Vol. 80, No. 3Detachment profile

Three police officers on a boat next to another boat in the ocean.

Côte-Nord detachment

Rural federal policing on Quebec's coast

Côte-Nord RCMP officers take their zodiac boat to visit remote fishing villages on Quebec's eastern coast, reminding fishermen and residents to call RCMP if they see suspicious people, boats or planes. Credit: Côte-Nord, RCMP


The RCMP's Côte-Nord detachment may be small, but the officers who work there crack down on big crime — including drug importation, terrorism, organized crime and border security.

"It's rural federal policing," says Cpl. Hugo Lavoie, the detachment commander. "We're trying to be proactive. It's all about networking so we can prevent serious crime."

Located in Sept-Îles, Que., the detachment is in the heart of Côte-Nord, about 650 kilometres northeast of Quebec City. The five-person RCMP office is responsible for federal policing in approximately one fifth of the province, including 1,200 kilometres of coastline and more than 75,000 residents.

Unlike many RCMP detachments that serve as municipal police, Côte-Nord focuses on proactive intelligence gathering to stop cross-border organized crime on a national scale. They work closely with the provincial police — the Sûreté du Québec — which takes care of the day-to-day municipal and provincial policing.

"We concentrate on the coastal areas since that's the entry point for a lot of crime," says Lavoie. "That's our border. We get a lot of boats and ships from other countries coming in."

Ports and boats

The RCMP officers at Côte-Nord spend most of their time making connections with residents, businesses, local fishermen and industry workers.

"We tell them to be our eyes and ears," says Lavoie. "If you see something suspicious like a weird boat, give us a call, 24-7, anytime."

The Côte-Nord region is home to some of Canada's largest international ports and these are a major policing priority for the detachment. Hundreds of ships pass through Sept-Îles, Baie-Comeau and Port Cartier every year, loading and unloading millions of tonnes of cargo for Quebec's iron ore and aluminum industries.

Cst. Ghislain Ouellet, who's been an RCMP officer at the detachment for 30 years, visits the ports every week to talk to authorities and the Canada Border Services Agency.

"It's all about information sharing," he says. "Without the information, we can't do prevention."

Shawn Grant, who's in charge of security at the Port of Sept-Îles, says Ouellet and other RCMP officers have been invaluable in helping keep the port secure.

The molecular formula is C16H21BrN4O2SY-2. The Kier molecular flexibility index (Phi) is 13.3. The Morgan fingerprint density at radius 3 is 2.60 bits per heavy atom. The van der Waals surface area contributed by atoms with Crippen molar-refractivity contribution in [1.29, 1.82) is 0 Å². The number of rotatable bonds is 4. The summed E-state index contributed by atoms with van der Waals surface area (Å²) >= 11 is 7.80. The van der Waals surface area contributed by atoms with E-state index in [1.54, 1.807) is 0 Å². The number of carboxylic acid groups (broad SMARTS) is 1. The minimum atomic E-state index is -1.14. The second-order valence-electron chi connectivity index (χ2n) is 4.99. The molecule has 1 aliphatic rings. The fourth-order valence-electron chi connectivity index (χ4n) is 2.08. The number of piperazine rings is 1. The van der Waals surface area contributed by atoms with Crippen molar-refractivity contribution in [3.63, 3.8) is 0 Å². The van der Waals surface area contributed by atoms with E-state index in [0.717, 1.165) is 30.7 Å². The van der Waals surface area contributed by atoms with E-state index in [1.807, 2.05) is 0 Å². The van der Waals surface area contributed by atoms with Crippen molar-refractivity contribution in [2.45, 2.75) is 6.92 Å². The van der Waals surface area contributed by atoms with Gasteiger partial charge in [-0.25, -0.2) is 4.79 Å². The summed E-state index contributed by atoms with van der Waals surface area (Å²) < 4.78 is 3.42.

"They've built a really great rapport with a lot of the port workers," he says. "They get inside information about what's going on through word of mouth and building relationships."

Grant says he never hesitates to call the detachment if he sees suspicious activity. If people are asking strange questions, taking pictures or videos, or testing access codes on doors, he passes the information along to the RCMP.

"The RCMP keeps track of all the suspicious people seen around the port," he says. "We can call them any time, day or night. It's because of them that we can feel safe."

Community networking

Besides the ports, officers at Côte-Nord also visit smaller, rural communities. To access some of the remote fishing villages, RCMP officers must use their zodiac boat in the summer, and snowmobiles in the winter.

"There are a lot of hard-to-reach areas, but residents are always happy to see us," says Ouellet. "We talk to them about Coastal Watch, give presentations to local fishermen, and remind post office workers to watch out for suspicious packages."

The detachment is also responsible for policing Anticosti Island in the St. Lawrence River, which is home to approximately 200 residents, a national park and eight landing strips for small planes. Every year, officers from Côte-Nord meet with local lobster fishermen, who spend spring and early summer fishing there.

"They're positioned right near the airstrips, so we give them our business cards and say, 'if you see a suspicious plane or a sailboat that doesn't belong, note down what it looks like and give us a call,'" says Ouellet.

As a result of their networking, the detachment receives several tips per week. Suspicious sailboats and boats are of particular interest to the Côte-Nord RCMP because they're often used for trafficking drugs. Many years ago, Ouellet remembers intercepting one barge that contained 50 tonnes of hashish.

Although busts like that don't happen often, he says it's part of what keeps the job at Côte-Nord so interesting.

"It's also the people and the landscape," says Ouellet. "If you like the outdoors and the sea, it's the perfect detachment."

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